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Folders: ROOT > ScienceBase Catalog > National and Regional Climate Adaptation Science Centers > South Central CASC > FY 2017 Projects ( Show all descendants )

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Wildfires scorched 10 million acres across the United States in 2015, and for the first time on record, wildfire suppression costs topped $2 billion. Wildfire danger modeling is an important tool for understanding when and where wildfires will occur, and recent work by our team in the South Central United States has shown wildfire danger models may be improved by incorporating soil moisture information. Advancements in wildfire danger modeling may increase wildfire preparedness, and therefore decrease loss of life, property, and habitat due to wildfire. Still, soil moisture—an important determinant of wildfire risk—is not currently used for wildfire danger assessments because data are generally unavailable at the...
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The Colorado and Rio Grande Rivers provide drinking water to millions of people in the Southwest and South Central U.S. Snowmelt accounts for 70% of streamflow in these rivers, meaning that water use downstream is directly impacted by snow accumulation and snowmelt patterns in the mountains. Mountain forests are a critical part of the hydrologic cycle that feeds these rivers, providing water supply and storage. However wildfire, which is becoming more common as temperatures rise, can disrupt the role of mountain forests in the hydrologic cycle. Uncertainty about the interactions between wildfire and snow-water, and how these interactions may change as climate conditions shift, impedes effective water resource planning...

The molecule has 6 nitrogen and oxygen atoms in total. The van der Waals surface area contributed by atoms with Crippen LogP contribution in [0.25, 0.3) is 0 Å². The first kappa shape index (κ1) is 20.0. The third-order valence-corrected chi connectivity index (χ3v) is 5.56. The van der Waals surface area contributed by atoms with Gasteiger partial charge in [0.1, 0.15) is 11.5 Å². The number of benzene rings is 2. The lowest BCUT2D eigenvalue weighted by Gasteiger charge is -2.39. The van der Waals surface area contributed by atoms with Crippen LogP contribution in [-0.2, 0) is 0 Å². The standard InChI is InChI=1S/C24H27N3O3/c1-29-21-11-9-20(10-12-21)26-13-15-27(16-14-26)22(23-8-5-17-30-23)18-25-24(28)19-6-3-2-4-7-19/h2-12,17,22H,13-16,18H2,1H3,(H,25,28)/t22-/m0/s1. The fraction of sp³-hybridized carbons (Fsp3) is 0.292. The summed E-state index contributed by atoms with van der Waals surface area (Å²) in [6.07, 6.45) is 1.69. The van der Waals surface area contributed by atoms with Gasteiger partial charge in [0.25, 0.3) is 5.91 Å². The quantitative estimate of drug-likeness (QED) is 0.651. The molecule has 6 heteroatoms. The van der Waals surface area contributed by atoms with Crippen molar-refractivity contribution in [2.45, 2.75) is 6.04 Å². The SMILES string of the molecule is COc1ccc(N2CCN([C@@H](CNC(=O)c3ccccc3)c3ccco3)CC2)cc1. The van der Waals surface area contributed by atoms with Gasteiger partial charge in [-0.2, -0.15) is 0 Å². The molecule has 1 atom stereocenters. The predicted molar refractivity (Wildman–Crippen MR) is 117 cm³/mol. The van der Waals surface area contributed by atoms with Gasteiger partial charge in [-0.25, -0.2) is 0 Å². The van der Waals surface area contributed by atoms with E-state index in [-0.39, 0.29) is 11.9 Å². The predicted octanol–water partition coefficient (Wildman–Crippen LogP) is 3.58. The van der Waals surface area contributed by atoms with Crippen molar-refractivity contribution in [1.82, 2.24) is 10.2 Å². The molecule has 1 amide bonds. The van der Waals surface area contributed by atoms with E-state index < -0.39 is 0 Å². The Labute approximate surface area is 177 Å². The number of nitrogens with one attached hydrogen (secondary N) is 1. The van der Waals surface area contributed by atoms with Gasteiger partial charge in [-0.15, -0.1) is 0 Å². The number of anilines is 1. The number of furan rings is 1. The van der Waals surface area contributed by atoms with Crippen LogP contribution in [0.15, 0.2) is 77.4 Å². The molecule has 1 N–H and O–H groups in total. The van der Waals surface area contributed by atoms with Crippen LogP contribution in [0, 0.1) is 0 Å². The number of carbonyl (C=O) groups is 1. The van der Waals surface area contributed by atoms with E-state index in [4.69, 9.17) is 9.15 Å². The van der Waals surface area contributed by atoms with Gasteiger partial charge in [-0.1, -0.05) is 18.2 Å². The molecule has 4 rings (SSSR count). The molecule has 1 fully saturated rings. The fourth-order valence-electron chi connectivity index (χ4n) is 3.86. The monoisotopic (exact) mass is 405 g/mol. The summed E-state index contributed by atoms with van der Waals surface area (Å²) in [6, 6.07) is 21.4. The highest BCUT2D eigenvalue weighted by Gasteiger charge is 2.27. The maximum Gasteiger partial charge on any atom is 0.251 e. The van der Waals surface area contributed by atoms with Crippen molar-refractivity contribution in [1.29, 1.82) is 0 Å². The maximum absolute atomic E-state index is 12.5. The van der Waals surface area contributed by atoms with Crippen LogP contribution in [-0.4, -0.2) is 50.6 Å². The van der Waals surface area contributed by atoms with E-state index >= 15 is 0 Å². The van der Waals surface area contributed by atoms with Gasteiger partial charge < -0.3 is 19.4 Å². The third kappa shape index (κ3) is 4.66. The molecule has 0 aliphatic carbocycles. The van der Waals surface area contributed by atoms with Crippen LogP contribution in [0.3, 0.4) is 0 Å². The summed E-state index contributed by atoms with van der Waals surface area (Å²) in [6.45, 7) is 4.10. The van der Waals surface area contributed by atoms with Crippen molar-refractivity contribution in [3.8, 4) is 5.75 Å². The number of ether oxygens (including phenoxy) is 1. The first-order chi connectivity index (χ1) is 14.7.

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During the severe drought of 2010-2015, several communities in southeast Oklahoma almost ran out of water. Some of these communities rely on streams and rivers as their sole source of water and when these sources almost ran dry, it left them searching for alternatives and wondering how to continue growing, economically, with this water uncertainty. The possibility of climate change has these communities further concerned, primarily because they do not know what to expect. Previously, the USGS, both Chickasaw and Choctaw Nations collaborated on a project to apply a range of possible climate change scenarios to the Red River watershed to determine future water availability. This study will focus specifically on southeast...
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Hydrologic drought and declining water availability are among the foremost stressors of stream ecosystems in the Red River basin. Resource managers face the challenge of apportioning scarce water resources among competing uses, but they lack a systematic framework for comparing the costs and benefits of proposed water management decisions and conservation actions. In 2016, Co-PIs Neeson and Moreno were funded by the Great Plains LCC to develop a decision support model for identifying the most cost-effective water conservation alternatives across the Red River basin. Here, we propose to extend this optimization model in three significant ways to support cost-effective conservation decisions in the face of climate...